A favorite anecdote, phrase, or expression relating to business that inspires you:

In this business, there is always something unexpected around the corner. How you deal with surprises, will determine whether your experience working in this field will be successful.

  • Always respect the people where you are working and they will respect you.
  • Everyone has something to offer – no matter how little education they have. Learn to listen to what it is.
  • There is a solution to everything. You just may not like it.

Other suggestions or relevant information you would communicate to kids regarding careers in general:

Go into any job expecting to work hard and to learn something. I still do from every single contract I work on. You can always improve on your work, so it is alsoĀ important to learn to take criticism and suggestions positively and not personally.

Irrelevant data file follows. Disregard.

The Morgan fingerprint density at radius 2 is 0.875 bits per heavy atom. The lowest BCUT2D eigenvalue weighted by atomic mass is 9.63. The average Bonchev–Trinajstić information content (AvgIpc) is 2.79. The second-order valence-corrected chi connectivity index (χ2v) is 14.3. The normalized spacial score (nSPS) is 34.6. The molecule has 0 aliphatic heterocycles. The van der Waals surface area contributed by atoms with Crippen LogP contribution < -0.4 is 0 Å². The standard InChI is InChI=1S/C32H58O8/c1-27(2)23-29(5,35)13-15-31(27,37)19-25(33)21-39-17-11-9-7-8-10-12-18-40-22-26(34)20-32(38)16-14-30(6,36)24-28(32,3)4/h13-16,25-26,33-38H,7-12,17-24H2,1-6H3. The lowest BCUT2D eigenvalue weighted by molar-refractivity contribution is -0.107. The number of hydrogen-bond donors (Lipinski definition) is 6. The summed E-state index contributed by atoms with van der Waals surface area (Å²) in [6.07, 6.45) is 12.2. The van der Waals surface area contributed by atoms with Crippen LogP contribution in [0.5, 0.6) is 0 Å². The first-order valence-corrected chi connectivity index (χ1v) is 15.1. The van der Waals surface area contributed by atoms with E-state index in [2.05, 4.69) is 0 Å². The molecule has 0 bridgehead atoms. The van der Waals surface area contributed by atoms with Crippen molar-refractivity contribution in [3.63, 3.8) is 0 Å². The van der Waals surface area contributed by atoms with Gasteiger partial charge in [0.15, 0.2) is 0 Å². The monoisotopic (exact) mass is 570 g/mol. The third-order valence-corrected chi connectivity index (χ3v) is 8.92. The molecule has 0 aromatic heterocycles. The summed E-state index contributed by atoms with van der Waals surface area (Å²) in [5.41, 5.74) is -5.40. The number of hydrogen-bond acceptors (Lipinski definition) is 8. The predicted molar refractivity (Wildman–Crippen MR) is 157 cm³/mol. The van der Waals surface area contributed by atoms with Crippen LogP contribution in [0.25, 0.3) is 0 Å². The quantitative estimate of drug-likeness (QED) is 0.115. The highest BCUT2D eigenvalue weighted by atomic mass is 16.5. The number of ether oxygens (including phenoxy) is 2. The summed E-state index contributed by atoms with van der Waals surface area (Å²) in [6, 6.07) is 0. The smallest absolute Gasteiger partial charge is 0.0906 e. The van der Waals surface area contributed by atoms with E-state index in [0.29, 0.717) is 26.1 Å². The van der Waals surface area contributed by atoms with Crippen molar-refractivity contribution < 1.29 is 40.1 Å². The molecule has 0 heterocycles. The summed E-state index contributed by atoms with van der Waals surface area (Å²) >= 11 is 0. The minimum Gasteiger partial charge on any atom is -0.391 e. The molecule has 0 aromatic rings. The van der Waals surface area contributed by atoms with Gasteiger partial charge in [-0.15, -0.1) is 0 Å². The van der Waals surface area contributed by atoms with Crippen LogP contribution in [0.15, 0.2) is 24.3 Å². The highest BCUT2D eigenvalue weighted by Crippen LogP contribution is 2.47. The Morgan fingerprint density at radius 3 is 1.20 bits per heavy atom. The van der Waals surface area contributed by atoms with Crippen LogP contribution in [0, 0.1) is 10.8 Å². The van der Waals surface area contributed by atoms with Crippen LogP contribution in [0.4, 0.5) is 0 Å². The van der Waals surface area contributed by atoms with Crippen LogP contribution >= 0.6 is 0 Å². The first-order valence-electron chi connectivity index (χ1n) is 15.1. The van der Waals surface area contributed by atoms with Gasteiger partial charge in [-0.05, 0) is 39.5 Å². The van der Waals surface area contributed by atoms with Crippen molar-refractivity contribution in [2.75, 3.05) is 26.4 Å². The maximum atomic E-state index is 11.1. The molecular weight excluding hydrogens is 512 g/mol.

If you go into international development, it is also important to remember that for some people this is a vocation and for others it is an industry. Some people go into it because they feel it is important to try and make a difference. Some go because it is interesting work and try and provide quality professional services. Some because they cannot make it in their home country for a variety of reasons. For others, it is simply a source of profit. Also, the larger the project in terms of budget, the more likely you are to encounter corruption of some kind. This is not limited to developing countries. One of my former bosses summed it up this way with what he called the three “Ms” – misfits, missionaries and mercenaries. Whatever you do, it will be a challenge and brings many rewards. Not all of them are financial – especially at the beginning.